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Committee Sends Capito’s ARENA Act To Senate Floor After Lively Debate

Cecelia Mason
West Virginia Public Broadcasting

Things got heated on Capitol Hill Wednesday when a committee met to debate the ARENA Act -- a bill West Virginia Sen. Shelley Moore Capito introduced in May in anticipation of the Environmental Protection Agency’s Clean Power Plan.

Capito’s bill is an attempt to scale back the EPA’s new rule. The bill passed through the committee, but not before all the Democrats got up and walked out in protest. 

Debate was passionate on both sides of the aisle as the Senate Committee on Environment and Public Works considered amendments to Capito’s bill, the Affordable Reliable Electricity Now Act, also known as the ARENA Act.

Much of the discussion was about the effects of climate change versus the costs associated with implementing the Clean Power Plan.

“This is not an esoteric debate, it’s not a debate about numbers -- it’s a debate about lives. And if you believe our decisions have consequences, please consider all the consequences,” Sen. Kirsten Gillibrand, D-N.Y., said. She used Hurricane Sandy as an example of how climate change is already affecting her state.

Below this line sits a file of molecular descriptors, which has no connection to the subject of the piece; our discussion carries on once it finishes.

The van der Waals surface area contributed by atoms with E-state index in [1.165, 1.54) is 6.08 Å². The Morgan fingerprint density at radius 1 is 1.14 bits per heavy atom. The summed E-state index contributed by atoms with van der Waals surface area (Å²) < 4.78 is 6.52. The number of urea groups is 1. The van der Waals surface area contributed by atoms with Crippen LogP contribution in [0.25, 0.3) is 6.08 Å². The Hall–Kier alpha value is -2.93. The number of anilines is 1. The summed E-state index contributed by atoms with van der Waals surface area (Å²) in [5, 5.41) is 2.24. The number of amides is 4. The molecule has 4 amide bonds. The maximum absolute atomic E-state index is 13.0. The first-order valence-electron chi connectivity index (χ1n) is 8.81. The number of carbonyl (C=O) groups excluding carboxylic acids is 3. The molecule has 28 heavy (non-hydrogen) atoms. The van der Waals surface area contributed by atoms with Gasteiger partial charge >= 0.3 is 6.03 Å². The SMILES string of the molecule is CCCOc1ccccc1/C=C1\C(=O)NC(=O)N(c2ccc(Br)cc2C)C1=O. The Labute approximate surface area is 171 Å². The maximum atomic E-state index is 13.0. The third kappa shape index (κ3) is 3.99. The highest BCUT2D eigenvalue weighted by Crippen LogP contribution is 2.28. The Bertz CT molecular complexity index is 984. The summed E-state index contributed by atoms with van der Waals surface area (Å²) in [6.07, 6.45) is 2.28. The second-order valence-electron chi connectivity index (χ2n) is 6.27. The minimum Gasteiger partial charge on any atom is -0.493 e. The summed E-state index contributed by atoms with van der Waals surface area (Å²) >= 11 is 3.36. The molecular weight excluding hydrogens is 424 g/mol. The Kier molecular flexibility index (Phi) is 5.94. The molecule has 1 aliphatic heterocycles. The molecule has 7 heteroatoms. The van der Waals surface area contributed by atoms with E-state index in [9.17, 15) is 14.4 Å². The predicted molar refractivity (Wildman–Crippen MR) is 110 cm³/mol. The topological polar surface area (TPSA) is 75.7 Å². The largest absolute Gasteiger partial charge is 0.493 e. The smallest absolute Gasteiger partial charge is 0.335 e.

Republican Sen. Roger Wicker from Mississippi argued that science doesn’t support the idea that people are causing climate change.

“Climate has always been changing and will always change because there are influences beyond the control of humans,” he said. “And we might as well accept that there’s some things that Congress can’t do.”

The Clean Power Plan

The Clean Power Plan uses state-specific targets to reduce carbon emissions in the U.S. by 32 percent by 2030, from levels recorded in 2005. States must begin complying with the new regulations by 2022. 

Among other things, Capito’s bill would allow governors to opt out of the Clean Power Plan and requires the EPA to only mandate technology-based power plant upgrades if that technology has been proven to work for at least a year. West Virginia Sen. Joe Manchin is the sole Democrat among the ARENA Act’s 35 co-sponsors.

Every amendment to the bill was voted down along party lines during Wednesday’s committee session.

All the committee’s Democrats walked out in frustration after about
2 hours. But Republicans outnumber Democrats 11 to 9 on the committee and eventually passed the ARENA Act on their own.

The bill now goes to the full Senate, where a filibuster battle awaits.

President Obama will likely veto the ARENA Act if it makes through both houses of Congress.

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